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Docosahexaenoic acid (22:6n-3; DHA) is absent from vegan diets and present in limited amounts in vegetarian diets. To review DHA status in vegetarians and vegans. To identify published studies and review their findings. Dietary analyses show that vegan diets are devoid of DHA and vegetarian diets that included dairy food and eggs only provide about 0.02 g DHA/d. Vegetarian and especially vegan diets supply more linoleic acid (18:2n-6) than omnivore diets. The intake of alpha-linolenic acid (18:3n-3) also tends to be similar or greater but depends on culinary oils used. The proportions of DHA in plasma, blood cells, breast milk, and tissues are substantially lower in vegans and vegetarians compared with omnivores. The lower proportions of DHA are accompanied by correspondingly higher proportions of the long-chain derivatives of linoleic acid, indicating that the capacity to synthesize long-chain polyunsaturated fatty acids is not limited. Short-term dietary supplementation with alpha-linolenic acid increases the proportion of eicosapentaenoic acid (20:5n-3) but does not increase the proportion of DHA in blood lipids. Small amounts of preformed DHA (as low as 200mg) result in a large increase in the proportion of DHA in blood lipids in vegetarians and vegans. There is no evidence of adverse effects on health or cognitive function with lower DHA intake in vegetarians. Preformed DHA in the diet of omnivores explains the relatively higher proportion of this fatty acid in blood and tissue lipids compared with vegetarians. The pathophysiological significance of this difference remains to be determined.
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Evidence exists that well-planned vegetarian diets provide numerous health benefits and are appropriate for all stages of the life cycle. It is also known that animal foods provide micronutrients that are nonexistent or available only in limited amounts in plant foods. Restriction or exclusion of all animal foods may therefore result in low intake of certain micronutrients such as vitamin B-12, thereby affecting vitamin B-12 status and elevating plasma homocysteine concentrations. Overall, the studies we reviewed showed reduced mean vitamin B-12 status and elevated mean homocysteine concentrations in vegetarians, particularly among vegans. Low vitamin B-12 intake may lead to decreased bioavailability and functional deficiency of cobalamin. Although early noticeable symptoms of vitamin B-12 deficiency are nonspecific (unusual fatigue, digestion problems, frequent upper respiratory infections), the best-known clinical manifestations of cobalamin malabsorption are hematologic (pernicious anemia) and neurologic symptoms. Hyperhomocysteinemia is associated with an increased risk of atherosclerosis and cardiovascular disease. Given these health concerns, vegetarians, particularly vegans, must be advised to carefully plan their diets, to monitor their plasma vitamin B-12 on a regular basis to facilitate early detection of low cobalamin status, and to use vitamin B-12-fortified foods or take vitamin B-12 supplements if necessary.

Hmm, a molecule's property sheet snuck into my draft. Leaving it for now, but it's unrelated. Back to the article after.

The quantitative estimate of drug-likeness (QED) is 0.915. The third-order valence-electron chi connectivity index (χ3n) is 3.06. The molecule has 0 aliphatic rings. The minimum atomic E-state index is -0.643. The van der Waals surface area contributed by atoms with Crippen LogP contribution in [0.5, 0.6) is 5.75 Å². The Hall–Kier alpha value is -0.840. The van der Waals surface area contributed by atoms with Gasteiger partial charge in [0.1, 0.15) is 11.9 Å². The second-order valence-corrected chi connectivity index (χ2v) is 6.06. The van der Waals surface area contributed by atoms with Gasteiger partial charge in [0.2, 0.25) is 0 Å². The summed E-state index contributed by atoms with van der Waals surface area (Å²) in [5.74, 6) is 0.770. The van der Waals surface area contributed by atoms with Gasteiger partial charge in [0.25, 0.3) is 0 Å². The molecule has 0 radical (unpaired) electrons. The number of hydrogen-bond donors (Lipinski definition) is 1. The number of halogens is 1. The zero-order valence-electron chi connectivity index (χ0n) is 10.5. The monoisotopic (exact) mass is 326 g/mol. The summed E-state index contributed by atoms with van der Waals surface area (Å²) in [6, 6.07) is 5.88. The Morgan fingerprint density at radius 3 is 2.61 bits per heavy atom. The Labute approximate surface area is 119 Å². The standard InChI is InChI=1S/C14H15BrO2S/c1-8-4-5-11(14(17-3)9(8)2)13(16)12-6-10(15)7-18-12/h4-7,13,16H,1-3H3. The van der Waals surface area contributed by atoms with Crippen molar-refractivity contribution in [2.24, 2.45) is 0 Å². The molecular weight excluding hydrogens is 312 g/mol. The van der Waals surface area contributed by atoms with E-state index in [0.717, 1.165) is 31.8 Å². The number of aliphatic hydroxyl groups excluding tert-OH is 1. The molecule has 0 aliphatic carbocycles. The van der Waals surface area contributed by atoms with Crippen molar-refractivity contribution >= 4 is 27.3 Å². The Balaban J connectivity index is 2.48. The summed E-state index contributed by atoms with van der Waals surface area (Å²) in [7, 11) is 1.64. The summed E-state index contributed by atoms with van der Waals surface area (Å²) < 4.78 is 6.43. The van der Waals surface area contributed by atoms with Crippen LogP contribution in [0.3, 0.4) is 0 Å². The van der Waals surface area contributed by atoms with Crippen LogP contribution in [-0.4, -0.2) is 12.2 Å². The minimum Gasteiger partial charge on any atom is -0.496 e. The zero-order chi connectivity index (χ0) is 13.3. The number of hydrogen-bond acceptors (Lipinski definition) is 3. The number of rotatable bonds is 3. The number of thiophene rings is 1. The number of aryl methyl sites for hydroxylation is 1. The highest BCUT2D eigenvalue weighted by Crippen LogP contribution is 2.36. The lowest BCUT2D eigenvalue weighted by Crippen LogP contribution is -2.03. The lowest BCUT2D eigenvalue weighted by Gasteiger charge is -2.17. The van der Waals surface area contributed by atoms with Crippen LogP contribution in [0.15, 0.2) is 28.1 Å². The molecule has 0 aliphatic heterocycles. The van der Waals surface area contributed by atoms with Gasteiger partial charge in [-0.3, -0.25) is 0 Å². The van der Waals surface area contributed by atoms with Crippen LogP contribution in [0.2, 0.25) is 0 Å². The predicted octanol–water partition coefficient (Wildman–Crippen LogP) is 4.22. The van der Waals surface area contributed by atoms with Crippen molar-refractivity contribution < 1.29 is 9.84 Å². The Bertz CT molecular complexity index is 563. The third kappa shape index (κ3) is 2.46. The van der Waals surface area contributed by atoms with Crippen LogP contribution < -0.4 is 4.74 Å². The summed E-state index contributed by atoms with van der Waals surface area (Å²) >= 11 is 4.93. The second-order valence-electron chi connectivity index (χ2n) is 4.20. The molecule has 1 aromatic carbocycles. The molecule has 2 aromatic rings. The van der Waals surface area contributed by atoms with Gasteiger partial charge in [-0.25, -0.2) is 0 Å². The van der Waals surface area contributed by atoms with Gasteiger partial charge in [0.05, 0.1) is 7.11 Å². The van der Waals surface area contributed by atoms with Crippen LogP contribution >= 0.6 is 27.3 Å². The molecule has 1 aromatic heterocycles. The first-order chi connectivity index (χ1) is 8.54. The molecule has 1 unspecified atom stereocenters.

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Compared with non-vegetarians, Western vegetarians have a lower mean BMI (by about 1 kg/m2), a lower mean plasma total cholesterol concentration (by about 0.5 mmol/l), and a lower mortality from IHD (by about 25%). They may also have a lower risk for some other diseases such as constipation, diverticular disease, gallstones and appendicitis. No differences in mortality from common cancers have been established. There is no evidence of adverse effects on mortality. Much more information is needed, particularly on other causes of death, other morbidity including osteoporosis, and long-term health in vegans. The evidence available suggests that widespread adoption of a vegetarian diet could prevent approximately 40,000 deaths from IHD in Britain each year.
Article
As part of the Adventist Ministers' Health Study, a series of cross-sectional surveys conducted in 1992, 1994, and 1997, the serum vitamin B-12 status of 340 Australian Seventh-day Adventist ministers was assessed in 1997. The ministers in the study participated voluntarily. Of this group, 245 were either lactoovovegetarians or vegans who were not taking vitamin B-12 supplements. Their mean vitamin B-12 concentration was 199 pmol/L (range: 58-538 pmol/L), 53% of whom had values below the reference range for the method used (171-850 pmol/L) and 73% of whom had values <221 pmol/L, the lower limit recommended by Herbert. Dual-isotope Schillings test results in 36 lactoovovegetarians with abnormally low vitamin B-12 concentrations indicated that dietary deficiency was the cause in 70% of cases. Data from the dietary questionnaires supported dietary deficiency as the cause of low serum vitamin B-12 in this population of lactoovovegetarians and vegans, 56 (23%) of whom consumed sufficient servings of vitamin B-12-containing foods to obtain the minimum daily maintenance allowance of the vitamin (1 microg).